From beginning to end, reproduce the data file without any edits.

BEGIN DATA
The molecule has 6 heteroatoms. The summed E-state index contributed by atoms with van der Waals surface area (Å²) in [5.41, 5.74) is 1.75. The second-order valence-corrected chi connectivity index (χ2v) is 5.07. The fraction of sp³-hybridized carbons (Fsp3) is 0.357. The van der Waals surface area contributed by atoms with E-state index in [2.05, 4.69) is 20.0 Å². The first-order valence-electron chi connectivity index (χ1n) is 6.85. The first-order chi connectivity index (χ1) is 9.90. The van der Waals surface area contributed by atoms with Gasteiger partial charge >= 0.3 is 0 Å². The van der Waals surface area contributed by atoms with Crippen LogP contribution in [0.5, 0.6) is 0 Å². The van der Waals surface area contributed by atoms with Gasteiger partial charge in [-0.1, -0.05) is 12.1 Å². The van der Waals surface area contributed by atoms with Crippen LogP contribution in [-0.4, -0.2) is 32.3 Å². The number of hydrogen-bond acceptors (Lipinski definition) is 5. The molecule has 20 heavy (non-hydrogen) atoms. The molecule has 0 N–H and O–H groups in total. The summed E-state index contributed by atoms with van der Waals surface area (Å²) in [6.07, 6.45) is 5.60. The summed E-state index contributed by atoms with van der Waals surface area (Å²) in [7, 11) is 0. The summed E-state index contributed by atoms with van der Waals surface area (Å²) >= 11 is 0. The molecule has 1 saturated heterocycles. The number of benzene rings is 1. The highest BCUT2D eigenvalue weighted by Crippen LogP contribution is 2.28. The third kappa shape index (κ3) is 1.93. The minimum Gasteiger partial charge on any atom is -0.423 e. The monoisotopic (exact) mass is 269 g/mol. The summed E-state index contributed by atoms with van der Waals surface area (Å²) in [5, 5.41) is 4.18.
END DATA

The molecule has 6 heteroatoms. The summed E-state index contributed by atoms with van der Waals surface area (Å²) in [5.41, 5.74) is 1.75. The second-order valence-corrected chi connectivity index (χ2v) is 5.07. The fraction of sp³-hybridized carbons (Fsp3) is 0.357. The van der Waals surface area contributed by atoms with E-state index in [2.05, 4.69) is 20.0 Å². The first-order valence-electron chi connectivity index (χ1n) is 6.85. The first-order chi connectivity index (χ1) is 9.90. The van der Waals surface area contributed by atoms with Gasteiger partial charge >= 0.3 is 0 Å². The van der Waals surface area contributed by atoms with Crippen LogP contribution in [0.5, 0.6) is 0 Å². The van der Waals surface area contributed by atoms with Gasteiger partial charge in [-0.1, -0.05) is 12.1 Å². The van der Waals surface area contributed by atoms with Crippen LogP contribution in [-0.4, -0.2) is 32.3 Å². The number of hydrogen-bond acceptors (Lipinski definition) is 5. The molecule has 20 heavy (non-hydrogen) atoms. The molecule has 0 N–H and O–H groups in total. The summed E-state index contributed by atoms with van der Waals surface area (Å²) in [6.07, 6.45) is 5.60. The summed E-state index contributed by atoms with van der Waals surface area (Å²) in [7, 11) is 0. The summed E-state index contributed by atoms with van der Waals surface area (Å²) >= 11 is 0. The molecule has 1 saturated heterocycles. The number of benzene rings is 1. The highest BCUT2D eigenvalue weighted by Crippen LogP contribution is 2.28. The third kappa shape index (κ3) is 1.93. The minimum Gasteiger partial charge on any atom is -0.423 e. The monoisotopic (exact) mass is 269 g/mol. The summed E-state index contributed by atoms with van der Waals surface area (Å²) in [5, 5.41) is 4.18.